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t’s hard not to love this place. Sure, Staunton's setting provides a gorgeous backdrop — but it’s the people who really shine. We rounded up just a few of our many multi-talented locals. Check out their take on Staunton as a great place to visit, play, live and work.

RENE THORNTON, JR. ACTOR/ SHAKESPEAREAN SCHOLAR

Working at the American Shakespeare Center is a dream job for me, and the fact that it's here in Staunton is icing on a delicious cake. Staunton is a beautiful, charming, blossoming town that captures the hearts of all who come here. Many friends from NYC and beyond come to visit, and are immediately enamored. ____________________ americanshakespearecenter.com

HANNAH KRZASTEK CHRIS CAIN NONPROFIT DIRECTOR / SOCIAL CHANGE AGENT

Stauntonians inspire each other every day. I am so thankful to be living and working in such an innovative and supportive community. ____________________

ENGINEERING TECHNICIAN / EXERCISE ENTHUSIAST / SNOWBOARDER

I love Staunton’s gracious southern hospitality, its air of cultural sophistication, and the thriving “local“ scene. ____________________

stauntonfund.com

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MIA KIVLIGHAN

BRYAN ELIJAH SMITH SINGER / SONGWRITER / PRODUCER

Staunton is a vibrant artistic hub - for music and art lovers alike. ____________________ bryanelijahsmith.com

SCHOOL ADMISSIONS DIRECTOR / GRAPHIC DESIGNER / HALF MARATHONER

The thing I really love about Staunton is that, for a small city, it attracts intellectually and artistically minded people who aren't afraid to be open to new or different things and who appreciate unique perspectives and personalities. ____________________

* NOT JUST A PRETTY FACE The bar looks cool and the food is even better — check out the award-winning fare at zynodoa restaurant.

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The Staunton Music Festival, one of the mid-Atlantic’s most innovative and accomplished chamber music festivals, runs for 10 days each August, and features acclaimed musicians from across Europe and the United States. Pictured here is Carsten Schmidt, the festival’s Artistic Director, with one of his period harpsichords.

PHOTO BY PAT JARRETT

In addition to performing arts, Staunton is home to a wide selection of artists and craftsmen — many of whom display their art at local shops and museums, as well as at local art fairs throughout the region.

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Staunton on Tap Staunton’s rich history of arts and culture goes back to its days as a nineteenth-century rail junction and a center for travelers to stop over and enjoy opera, vaudeville, and rollicking nightlife. That tradition lives on today as the city offers a profusion of performing arts options.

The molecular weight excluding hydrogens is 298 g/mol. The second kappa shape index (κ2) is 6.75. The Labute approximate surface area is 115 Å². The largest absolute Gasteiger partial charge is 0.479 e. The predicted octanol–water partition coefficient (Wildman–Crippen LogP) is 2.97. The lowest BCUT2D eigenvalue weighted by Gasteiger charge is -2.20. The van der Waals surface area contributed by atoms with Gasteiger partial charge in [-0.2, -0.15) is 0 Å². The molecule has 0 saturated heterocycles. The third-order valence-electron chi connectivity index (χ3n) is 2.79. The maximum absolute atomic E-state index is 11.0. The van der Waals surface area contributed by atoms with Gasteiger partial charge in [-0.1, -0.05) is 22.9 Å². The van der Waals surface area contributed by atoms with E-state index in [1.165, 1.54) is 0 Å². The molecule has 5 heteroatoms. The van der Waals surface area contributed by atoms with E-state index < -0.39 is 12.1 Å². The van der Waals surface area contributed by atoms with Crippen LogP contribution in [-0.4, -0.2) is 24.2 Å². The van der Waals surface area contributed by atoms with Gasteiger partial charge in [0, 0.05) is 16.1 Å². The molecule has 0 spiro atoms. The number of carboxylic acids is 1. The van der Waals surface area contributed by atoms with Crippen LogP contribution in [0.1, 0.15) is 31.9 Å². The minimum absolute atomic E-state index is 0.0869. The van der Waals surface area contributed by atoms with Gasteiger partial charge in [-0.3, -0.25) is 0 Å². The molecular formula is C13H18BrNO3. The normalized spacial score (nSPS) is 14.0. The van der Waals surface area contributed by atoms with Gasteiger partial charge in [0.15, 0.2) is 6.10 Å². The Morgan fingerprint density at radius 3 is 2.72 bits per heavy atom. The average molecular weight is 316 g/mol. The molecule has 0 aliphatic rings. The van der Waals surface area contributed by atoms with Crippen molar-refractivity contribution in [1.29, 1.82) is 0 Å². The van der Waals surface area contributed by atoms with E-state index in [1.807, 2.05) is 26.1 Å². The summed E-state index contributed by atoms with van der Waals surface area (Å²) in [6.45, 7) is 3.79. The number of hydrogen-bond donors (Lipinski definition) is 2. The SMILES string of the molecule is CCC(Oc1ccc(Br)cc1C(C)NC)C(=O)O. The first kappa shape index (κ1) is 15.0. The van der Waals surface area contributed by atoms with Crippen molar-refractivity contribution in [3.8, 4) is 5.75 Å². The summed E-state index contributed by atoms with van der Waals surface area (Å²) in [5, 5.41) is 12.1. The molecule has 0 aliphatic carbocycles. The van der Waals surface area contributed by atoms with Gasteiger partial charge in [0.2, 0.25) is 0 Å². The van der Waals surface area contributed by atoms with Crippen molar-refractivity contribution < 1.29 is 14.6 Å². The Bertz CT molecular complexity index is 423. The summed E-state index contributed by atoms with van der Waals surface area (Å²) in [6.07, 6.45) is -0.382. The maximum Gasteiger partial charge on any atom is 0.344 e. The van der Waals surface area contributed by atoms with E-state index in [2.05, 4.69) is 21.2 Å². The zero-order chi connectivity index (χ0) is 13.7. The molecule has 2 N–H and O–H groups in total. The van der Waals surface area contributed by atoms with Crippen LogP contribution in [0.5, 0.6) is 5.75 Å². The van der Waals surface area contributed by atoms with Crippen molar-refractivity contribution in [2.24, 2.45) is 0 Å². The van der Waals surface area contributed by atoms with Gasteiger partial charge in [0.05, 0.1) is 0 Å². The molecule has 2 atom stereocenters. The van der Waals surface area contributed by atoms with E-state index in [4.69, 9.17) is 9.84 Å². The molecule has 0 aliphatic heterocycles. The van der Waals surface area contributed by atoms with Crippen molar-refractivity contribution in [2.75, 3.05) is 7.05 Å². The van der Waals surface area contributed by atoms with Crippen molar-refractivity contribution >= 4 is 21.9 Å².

Want to keep up with special events, performances, music, and festivals in Staunton? For weekly e-mail updates on what’s going on, sign up for Staunton on Tap at VisitStaunton.com

American Shakespeare Center

Heifetz International Music Institute

Mary Baldwin College Theatre

10 South Market Street, Staunton 1-877-MUCH-ADO; 540-851-1733 ASCstaunton.com Shakespeare is wicked good at the Blackfriars Playhouse, the world’s only re-creation of Shakespeare’s indoor theater. Performing year-round. “Shamelessly entertaining” — Washington Post.

230 East Frederick Street, Staunton 540-907-4446 heifetzinstitute.org The Heifetz International Music Institute is an intense six-week musical experience for advanced students from all over the world in violin, viola, and cello. Designed to develop the expressive potential of every performer while encouraging technical growth, the program includes a rigorous schedule of lessons, practicing, solo performance, chamber music, and classes. Student and celebrity performances take place June through August.

Fletcher Collins Theatre, Deming Hall, Mary Baldwin College, Staunton 540-887-7192 mbc.edu/arts/theatre.php Five show season with a broad range of comedy, drama, and classical performances in an intimate black box setting.

1200 North Coalter Street, Staunton 540-886-2825 centerstagestaunton.org CenterStage! is the Staunton community’s performing arts series presenting international professional artists in concert. Offering a familyfriendly series of five events each season, the programs include a wide variety of classical, jazz, folk and ethnic music and dance. Instrumental performers have ranged from Glenn Miller Orchestra to the New John Philip Sousa Band to the Dukes of Dixieland.

“Staunton is overflowing with culture”

Oak Grove Theater 845 Quick’s Mill Road, Verona 540-248-5005 oakgrovetheater.org More than 50 years of live theater under the stars. Summer outdoor theater. Season runs late May through August